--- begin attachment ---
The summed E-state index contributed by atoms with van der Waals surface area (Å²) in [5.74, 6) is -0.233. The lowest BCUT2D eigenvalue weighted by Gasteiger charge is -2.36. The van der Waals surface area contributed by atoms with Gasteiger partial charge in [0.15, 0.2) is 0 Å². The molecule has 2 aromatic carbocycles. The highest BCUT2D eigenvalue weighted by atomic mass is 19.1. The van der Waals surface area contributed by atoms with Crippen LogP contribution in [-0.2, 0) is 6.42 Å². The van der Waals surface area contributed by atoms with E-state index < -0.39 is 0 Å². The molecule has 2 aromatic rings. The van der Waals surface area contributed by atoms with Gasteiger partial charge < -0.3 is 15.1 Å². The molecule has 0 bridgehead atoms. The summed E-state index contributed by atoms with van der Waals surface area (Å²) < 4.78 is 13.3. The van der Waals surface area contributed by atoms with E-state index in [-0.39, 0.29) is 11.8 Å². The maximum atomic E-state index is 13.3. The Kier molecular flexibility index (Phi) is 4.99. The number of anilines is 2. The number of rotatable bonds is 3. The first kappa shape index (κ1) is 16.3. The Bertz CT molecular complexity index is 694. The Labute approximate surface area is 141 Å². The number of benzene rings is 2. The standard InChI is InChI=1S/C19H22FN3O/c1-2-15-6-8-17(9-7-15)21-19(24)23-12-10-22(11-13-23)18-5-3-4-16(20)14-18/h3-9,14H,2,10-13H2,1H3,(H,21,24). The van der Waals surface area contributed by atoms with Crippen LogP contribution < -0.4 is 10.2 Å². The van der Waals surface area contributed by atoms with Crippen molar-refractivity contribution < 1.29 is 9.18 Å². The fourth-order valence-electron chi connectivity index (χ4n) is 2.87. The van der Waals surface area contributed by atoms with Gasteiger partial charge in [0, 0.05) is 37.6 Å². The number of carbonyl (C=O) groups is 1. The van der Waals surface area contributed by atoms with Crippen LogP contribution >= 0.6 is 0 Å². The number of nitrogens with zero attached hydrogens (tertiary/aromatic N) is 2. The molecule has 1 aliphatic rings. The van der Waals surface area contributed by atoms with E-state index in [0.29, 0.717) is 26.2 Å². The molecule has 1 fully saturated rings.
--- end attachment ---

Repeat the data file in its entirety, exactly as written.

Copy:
The summed E-state index contributed by atoms with van der Waals surface area (Å²) in [5.74, 6) is -0.233. The lowest BCUT2D eigenvalue weighted by Gasteiger charge is -2.36. The van der Waals surface area contributed by atoms with Gasteiger partial charge in [0.15, 0.2) is 0 Å². The molecule has 2 aromatic carbocycles. The highest BCUT2D eigenvalue weighted by atomic mass is 19.1. The van der Waals surface area contributed by atoms with Crippen LogP contribution in [-0.2, 0) is 6.42 Å². The van der Waals surface area contributed by atoms with E-state index < -0.39 is 0 Å². The molecule has 2 aromatic rings. The van der Waals surface area contributed by atoms with Gasteiger partial charge < -0.3 is 15.1 Å². The molecule has 0 bridgehead atoms. The summed E-state index contributed by atoms with van der Waals surface area (Å²) < 4.78 is 13.3. The van der Waals surface area contributed by atoms with E-state index in [-0.39, 0.29) is 11.8 Å². The maximum atomic E-state index is 13.3. The Kier molecular flexibility index (Phi) is 4.99. The number of anilines is 2. The number of rotatable bonds is 3. The first kappa shape index (κ1) is 16.3. The Bertz CT molecular complexity index is 694. The Labute approximate surface area is 141 Å². The number of benzene rings is 2. The standard InChI is InChI=1S/C19H22FN3O/c1-2-15-6-8-17(9-7-15)21-19(24)23-12-10-22(11-13-23)18-5-3-4-16(20)14-18/h3-9,14H,2,10-13H2,1H3,(H,21,24). The van der Waals surface area contributed by atoms with Crippen LogP contribution < -0.4 is 10.2 Å². The van der Waals surface area contributed by atoms with Crippen molar-refractivity contribution < 1.29 is 9.18 Å². The fourth-order valence-electron chi connectivity index (χ4n) is 2.87. The van der Waals surface area contributed by atoms with Gasteiger partial charge in [0, 0.05) is 37.6 Å². The number of carbonyl (C=O) groups is 1. The van der Waals surface area contributed by atoms with Crippen LogP contribution >= 0.6 is 0 Å². The number of nitrogens with zero attached hydrogens (tertiary/aromatic N) is 2. The molecule has 1 aliphatic rings. The van der Waals surface area contributed by atoms with E-state index in [0.29, 0.717) is 26.2 Å². The molecule has 1 fully saturated rings.